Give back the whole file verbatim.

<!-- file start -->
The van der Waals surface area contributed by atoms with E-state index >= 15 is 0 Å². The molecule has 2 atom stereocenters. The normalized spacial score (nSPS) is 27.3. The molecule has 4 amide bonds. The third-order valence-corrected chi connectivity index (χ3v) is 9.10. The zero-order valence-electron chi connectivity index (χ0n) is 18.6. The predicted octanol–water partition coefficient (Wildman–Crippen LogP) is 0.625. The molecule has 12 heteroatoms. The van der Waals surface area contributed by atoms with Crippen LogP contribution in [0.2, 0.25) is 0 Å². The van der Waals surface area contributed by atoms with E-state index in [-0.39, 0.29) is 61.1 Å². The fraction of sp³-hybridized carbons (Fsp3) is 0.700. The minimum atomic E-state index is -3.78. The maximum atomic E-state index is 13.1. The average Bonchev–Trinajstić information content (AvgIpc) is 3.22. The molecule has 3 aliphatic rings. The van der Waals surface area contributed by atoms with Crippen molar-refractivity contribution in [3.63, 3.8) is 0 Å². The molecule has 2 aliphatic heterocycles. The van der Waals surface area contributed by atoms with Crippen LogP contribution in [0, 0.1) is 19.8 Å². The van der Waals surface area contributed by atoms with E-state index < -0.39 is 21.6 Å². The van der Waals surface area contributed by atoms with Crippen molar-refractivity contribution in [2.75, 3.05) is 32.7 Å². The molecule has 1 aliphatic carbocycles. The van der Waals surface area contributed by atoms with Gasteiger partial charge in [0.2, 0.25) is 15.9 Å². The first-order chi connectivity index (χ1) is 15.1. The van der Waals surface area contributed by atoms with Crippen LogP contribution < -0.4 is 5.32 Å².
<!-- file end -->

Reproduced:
The van der Waals surface area contributed by atoms with E-state index >= 15 is 0 Å². The molecule has 2 atom stereocenters. The normalized spacial score (nSPS) is 27.3. The molecule has 4 amide bonds. The third-order valence-corrected chi connectivity index (χ3v) is 9.10. The zero-order valence-electron chi connectivity index (χ0n) is 18.6. The predicted octanol–water partition coefficient (Wildman–Crippen LogP) is 0.625. The molecule has 12 heteroatoms. The van der Waals surface area contributed by atoms with Crippen LogP contribution in [0.2, 0.25) is 0 Å². The van der Waals surface area contributed by atoms with E-state index in [-0.39, 0.29) is 61.1 Å². The fraction of sp³-hybridized carbons (Fsp3) is 0.700. The minimum atomic E-state index is -3.78. The maximum atomic E-state index is 13.1. The average Bonchev–Trinajstić information content (AvgIpc) is 3.22. The molecule has 3 aliphatic rings. The van der Waals surface area contributed by atoms with Crippen molar-refractivity contribution in [3.63, 3.8) is 0 Å². The molecule has 2 aliphatic heterocycles. The van der Waals surface area contributed by atoms with Crippen LogP contribution in [0, 0.1) is 19.8 Å². The van der Waals surface area contributed by atoms with E-state index < -0.39 is 21.6 Å². The van der Waals surface area contributed by atoms with Crippen molar-refractivity contribution in [2.75, 3.05) is 32.7 Å². The molecule has 1 aliphatic carbocycles. The van der Waals surface area contributed by atoms with Gasteiger partial charge in [0.2, 0.25) is 15.9 Å². The first-order chi connectivity index (χ1) is 15.1. The van der Waals surface area contributed by atoms with Crippen LogP contribution < -0.4 is 5.32 Å².